She seemed to be at peace. For an instant I fantasized that she was perhaps asleep, not dead. It was late summer, and one could still see the suntan marks left by her bathing suit and a faint scab on a bruised knee. Her lean, sturdy frame was typical of a youngster who spent the summer frolicking with friends. The one startling feature was a large swelling on her forehead. It was obviously created by the impact with the moving vehicle that caused the fatal blow.

Starting with her long auburn hair, we gently washed and dried her entire body, careful to uncover only the area that we were washing. Additionally, we cleaned her fingernails and toenails. In preparation for the final purification, three boards were placed perpendicular to her body at various intervals under her back so that she was suspended from the table and the tahara water could completely envelope her.

With the words of the prophet Ezekiel…I will pour upon you pure water and you will be purified … three buckets of continuously flowing water cascaded over her, and we announced in Hebrew, “She is pure, she is pure, she is pure.” According to a custom dating back to the Middle Ages, we applied a mixture of egg-white and vinegar to her forehead.

Now that the body had been rendered ritually clean, we began dressing her in the white hand-sewn linen tachrichim. The accompanying verses from Isaiah provided us with the courage and strength to proceed with this difficult mission:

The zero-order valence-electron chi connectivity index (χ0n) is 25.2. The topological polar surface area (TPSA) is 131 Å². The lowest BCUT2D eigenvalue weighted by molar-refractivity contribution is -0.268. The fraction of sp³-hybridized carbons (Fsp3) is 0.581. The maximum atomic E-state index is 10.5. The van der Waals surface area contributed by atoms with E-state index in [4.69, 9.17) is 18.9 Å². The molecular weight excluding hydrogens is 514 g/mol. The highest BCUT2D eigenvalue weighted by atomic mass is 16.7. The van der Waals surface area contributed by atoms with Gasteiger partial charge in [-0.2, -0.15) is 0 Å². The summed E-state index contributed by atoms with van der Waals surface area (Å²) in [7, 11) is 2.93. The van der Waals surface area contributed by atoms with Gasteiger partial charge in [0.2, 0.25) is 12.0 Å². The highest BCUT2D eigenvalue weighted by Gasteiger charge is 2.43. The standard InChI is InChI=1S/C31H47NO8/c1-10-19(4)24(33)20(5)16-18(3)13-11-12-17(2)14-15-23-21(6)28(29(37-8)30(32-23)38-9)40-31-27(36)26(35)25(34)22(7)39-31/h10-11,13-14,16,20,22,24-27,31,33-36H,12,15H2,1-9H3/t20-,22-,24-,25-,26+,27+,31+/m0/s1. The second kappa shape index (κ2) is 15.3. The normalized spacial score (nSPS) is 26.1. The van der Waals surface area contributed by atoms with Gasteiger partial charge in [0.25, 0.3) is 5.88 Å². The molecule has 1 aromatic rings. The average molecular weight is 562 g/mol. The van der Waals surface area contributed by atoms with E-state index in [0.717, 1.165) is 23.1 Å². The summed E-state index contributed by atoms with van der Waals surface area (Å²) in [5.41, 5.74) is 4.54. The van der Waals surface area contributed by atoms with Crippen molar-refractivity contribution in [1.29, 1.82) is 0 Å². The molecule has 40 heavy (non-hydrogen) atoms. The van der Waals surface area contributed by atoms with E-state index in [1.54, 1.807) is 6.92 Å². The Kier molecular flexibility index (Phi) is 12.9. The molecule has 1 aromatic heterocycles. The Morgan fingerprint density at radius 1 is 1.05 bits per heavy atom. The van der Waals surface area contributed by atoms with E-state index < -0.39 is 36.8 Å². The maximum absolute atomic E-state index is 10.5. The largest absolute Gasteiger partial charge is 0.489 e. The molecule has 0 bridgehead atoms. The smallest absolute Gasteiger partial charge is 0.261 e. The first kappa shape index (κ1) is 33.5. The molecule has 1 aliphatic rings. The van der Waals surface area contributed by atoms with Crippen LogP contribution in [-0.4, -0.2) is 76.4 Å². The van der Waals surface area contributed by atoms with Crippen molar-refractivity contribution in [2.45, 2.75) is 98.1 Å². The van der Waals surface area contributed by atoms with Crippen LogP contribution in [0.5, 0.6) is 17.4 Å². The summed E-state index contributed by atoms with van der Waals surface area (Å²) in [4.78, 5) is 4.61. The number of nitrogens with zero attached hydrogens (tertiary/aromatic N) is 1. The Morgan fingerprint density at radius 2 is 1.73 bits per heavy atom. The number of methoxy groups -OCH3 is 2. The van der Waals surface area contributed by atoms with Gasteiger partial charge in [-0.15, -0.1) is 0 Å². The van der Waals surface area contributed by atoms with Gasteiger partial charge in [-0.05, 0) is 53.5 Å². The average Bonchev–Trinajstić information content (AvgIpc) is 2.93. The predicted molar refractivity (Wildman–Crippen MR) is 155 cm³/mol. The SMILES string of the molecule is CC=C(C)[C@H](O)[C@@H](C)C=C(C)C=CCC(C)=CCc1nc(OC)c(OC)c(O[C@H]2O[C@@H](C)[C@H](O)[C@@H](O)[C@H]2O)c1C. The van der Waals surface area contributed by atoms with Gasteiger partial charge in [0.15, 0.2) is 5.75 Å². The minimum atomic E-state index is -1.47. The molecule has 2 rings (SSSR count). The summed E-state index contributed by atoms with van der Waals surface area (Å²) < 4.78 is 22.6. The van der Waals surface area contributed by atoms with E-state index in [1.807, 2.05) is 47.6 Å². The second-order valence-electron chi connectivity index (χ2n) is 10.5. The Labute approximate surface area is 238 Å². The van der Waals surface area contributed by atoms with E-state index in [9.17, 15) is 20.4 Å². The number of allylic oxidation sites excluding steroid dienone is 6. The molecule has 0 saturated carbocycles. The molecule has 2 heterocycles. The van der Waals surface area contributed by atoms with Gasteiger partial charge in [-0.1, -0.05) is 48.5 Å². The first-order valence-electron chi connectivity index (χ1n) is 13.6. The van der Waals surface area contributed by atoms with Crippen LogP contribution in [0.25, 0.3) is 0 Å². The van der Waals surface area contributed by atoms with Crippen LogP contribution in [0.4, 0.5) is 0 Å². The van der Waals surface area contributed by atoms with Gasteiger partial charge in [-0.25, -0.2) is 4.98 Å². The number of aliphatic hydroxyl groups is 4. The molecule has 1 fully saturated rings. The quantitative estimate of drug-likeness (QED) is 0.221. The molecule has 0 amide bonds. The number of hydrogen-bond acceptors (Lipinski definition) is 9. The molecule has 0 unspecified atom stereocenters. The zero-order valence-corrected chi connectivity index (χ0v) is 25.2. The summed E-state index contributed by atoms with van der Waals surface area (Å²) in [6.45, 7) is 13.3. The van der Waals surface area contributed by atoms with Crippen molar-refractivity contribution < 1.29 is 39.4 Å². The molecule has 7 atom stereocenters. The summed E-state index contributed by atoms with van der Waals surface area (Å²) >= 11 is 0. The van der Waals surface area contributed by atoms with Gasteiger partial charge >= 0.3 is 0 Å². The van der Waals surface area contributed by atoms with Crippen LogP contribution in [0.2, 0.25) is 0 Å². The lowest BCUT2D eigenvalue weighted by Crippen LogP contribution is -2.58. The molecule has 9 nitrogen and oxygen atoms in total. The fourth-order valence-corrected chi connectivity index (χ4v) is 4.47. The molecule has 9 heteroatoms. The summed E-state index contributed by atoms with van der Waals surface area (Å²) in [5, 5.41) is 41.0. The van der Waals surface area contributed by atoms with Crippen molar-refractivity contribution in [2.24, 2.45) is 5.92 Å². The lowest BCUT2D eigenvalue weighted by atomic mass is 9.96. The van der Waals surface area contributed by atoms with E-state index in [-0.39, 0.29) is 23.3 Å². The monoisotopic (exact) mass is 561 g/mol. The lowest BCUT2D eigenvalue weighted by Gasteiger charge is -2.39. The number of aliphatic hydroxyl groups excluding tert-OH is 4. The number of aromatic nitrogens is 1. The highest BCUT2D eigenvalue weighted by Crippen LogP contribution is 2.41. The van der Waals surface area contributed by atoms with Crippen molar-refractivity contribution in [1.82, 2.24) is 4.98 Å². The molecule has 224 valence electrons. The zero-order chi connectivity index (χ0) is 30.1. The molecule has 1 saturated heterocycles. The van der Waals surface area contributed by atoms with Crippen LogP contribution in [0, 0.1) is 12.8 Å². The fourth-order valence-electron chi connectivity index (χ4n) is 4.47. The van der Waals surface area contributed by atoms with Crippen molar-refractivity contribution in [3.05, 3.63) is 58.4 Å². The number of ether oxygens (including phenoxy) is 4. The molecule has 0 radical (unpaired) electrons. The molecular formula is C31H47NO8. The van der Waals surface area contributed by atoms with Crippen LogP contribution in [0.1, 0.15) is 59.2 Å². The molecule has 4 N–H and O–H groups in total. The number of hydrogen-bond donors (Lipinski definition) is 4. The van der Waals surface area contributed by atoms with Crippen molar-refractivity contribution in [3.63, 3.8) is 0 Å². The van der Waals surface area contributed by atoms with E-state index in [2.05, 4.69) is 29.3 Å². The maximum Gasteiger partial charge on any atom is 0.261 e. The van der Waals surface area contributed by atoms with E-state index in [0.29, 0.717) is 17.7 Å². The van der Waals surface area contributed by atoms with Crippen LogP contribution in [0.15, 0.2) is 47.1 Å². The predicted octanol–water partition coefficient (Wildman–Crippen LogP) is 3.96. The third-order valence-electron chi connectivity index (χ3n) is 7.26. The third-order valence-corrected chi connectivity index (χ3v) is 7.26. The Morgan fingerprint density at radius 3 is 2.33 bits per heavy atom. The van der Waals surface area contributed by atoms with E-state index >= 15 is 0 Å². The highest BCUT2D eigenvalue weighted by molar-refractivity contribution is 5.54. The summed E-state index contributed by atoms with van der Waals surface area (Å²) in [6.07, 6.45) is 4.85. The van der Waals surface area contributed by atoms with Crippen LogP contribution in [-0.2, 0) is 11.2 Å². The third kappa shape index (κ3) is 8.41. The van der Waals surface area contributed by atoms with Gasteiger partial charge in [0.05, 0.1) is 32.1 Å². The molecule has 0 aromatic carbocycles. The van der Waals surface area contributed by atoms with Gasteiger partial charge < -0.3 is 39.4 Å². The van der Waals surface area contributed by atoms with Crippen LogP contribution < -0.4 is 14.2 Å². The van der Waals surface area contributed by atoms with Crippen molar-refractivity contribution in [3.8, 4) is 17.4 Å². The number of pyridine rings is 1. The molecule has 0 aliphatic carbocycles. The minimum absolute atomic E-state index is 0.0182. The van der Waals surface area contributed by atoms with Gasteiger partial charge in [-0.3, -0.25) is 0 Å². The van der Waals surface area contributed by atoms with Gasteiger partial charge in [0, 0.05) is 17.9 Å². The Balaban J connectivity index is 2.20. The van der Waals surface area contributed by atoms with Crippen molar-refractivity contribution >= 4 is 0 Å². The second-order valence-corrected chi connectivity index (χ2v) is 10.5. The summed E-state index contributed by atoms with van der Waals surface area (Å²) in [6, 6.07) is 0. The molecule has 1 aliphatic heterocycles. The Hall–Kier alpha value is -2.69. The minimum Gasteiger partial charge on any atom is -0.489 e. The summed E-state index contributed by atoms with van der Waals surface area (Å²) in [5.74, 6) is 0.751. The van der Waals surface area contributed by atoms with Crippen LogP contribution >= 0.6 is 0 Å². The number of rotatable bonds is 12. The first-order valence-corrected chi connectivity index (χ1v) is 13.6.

My soul shall be joyful in my God, for He has clothed me with the garments of salvation. He has covered me with the robe of righteousness as a bridegroom puts on priestly glory, and as a bride adorns herself with her jewels.

The child-sized shrouds were still too large, so we tucked and folded the excess fabric neatly around her small frame. Our hearts were heavy as we lowered the body into the aron, the plain pine casket. We covered her shrouded eyes and mouth with broken earthenware, a symbolic reminder of the frailty of man. Prior to placing the lid on the casket, we offered the traditional and personal silent prayer of forgiveness:

Rebecca, daughter of Nachum, we ask forgiveness of you if we did not treat you respectfully, but we acted in accordance with our custom. May you be an advocate for all of Israel. Go in peace, rest in peace, and arise in your turn at the End of Days.

As we emerged from the funeral home an hour later, the cool evening air enveloped us. We ritually washed our hands outdoors, as a sign of separation from the dead, and headed home to resume our lives among the living.

The ride home offered us an opportunity to reflect. Sharing this awesome experience created a special bond between us — an undeniable sense of sisterhood. Although deeply saddened, we were comforted by the knowledge that the utmost dignity and respect were accorded this child whose days on earth were so preciously few.

When I arrived home, I found that my family had all gone to bed. Too restless to sleep, I sat quietly in the dark living room and mentally revisited the evening’s activity and its impact. When death comes, when the technology is turned off and the technicians can do no more, what remains is a sense of incompleteness — a need for spiritual closure. It is uplifting to know that at this venerable moment we are able to perform this final act of loving kindness.

DIGNITY BEYOND DEATH: THE JEWISH PREPARATION FOR BURIAL by Rochel U. Berman will be published in March 2005 by Urim Publications.